“Violet, Klaus, and Sunny Baudelaire were intelligent children, and they were charming, and resourceful, and had pleasant facial features, but they were extremely unlucky, and most everything that happened to them was rife with misfortune, misery, and despair”– A Bad Beginning
One would be hard pressed to find a man less interested in happily-ever-afters than Daniel Handler (aka Lemony Snicket). Even when he was a child, his father claimed that, “if a book had a syrupy ending, he’d toss it aside—it drove him crazy!” His disdain for “syrupy” travelled from his reading into his writing, where any syrup you find is at the very least ineffective cough syrup, but is more likely poisonous.
Handler’s books are full of imagination and out of this world circumstances, and yet they strike a chord of realism in young readers that many more “syrupy” books may not. Handler put a lot of emphasis on subverting the idea fed to children that people get what they deserve—that the world is just.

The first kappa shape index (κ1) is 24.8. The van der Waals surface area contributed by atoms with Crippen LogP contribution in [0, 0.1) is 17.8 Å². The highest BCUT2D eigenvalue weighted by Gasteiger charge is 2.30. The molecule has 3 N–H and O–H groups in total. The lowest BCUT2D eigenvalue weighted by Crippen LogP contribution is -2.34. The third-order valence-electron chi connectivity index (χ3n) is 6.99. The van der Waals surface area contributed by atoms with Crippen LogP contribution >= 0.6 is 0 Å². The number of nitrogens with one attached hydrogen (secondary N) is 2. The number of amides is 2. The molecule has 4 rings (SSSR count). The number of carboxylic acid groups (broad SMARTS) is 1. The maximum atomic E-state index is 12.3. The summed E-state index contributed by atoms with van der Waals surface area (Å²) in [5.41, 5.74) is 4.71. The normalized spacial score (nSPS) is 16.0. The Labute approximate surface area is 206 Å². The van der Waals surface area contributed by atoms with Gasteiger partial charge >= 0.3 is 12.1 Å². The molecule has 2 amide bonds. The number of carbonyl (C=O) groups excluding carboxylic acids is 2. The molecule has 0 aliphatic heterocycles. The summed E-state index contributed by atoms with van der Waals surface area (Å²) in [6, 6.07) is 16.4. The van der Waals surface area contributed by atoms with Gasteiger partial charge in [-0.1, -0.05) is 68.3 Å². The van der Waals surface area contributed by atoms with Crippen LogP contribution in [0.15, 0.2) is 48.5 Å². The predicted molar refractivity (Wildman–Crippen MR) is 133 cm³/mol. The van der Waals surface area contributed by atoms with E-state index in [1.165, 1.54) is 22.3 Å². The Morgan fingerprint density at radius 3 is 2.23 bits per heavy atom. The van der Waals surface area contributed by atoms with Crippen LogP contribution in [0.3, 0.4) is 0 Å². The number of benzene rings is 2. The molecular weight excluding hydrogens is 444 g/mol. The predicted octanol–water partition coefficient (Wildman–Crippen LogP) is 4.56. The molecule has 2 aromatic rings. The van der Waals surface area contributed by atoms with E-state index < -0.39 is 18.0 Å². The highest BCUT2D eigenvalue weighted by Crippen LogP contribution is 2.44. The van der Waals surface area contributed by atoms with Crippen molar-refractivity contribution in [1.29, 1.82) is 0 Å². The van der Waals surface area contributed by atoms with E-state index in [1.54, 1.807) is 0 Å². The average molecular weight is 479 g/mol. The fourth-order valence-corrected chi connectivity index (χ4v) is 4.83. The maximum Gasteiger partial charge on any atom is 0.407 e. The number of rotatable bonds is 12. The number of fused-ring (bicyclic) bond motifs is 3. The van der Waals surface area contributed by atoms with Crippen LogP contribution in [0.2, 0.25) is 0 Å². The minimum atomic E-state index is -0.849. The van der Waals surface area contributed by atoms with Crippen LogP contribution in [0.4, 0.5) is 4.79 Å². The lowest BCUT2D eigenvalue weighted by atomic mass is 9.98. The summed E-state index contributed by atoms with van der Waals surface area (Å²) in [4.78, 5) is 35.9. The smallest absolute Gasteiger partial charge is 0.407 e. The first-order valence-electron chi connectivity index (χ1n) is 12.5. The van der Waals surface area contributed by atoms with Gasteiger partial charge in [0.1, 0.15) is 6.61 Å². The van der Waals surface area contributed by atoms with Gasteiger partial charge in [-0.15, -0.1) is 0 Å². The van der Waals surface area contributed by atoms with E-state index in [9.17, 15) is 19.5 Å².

In an interview with bwog, Handler explains how children that read his books are just beginning to become aware of injustice. He gives the example of when perhaps for the first time a teacher says to a child, “I don’t care who started it! You’re both in trouble!” This is injustice that’s happening, and the child will realize it. Handler states, “I think that you start to be aware of that when you’re young. And the books reflect this, so in some ways seem less fantastic than books that say, ‘And if you work hard you’ll be rewarded.’”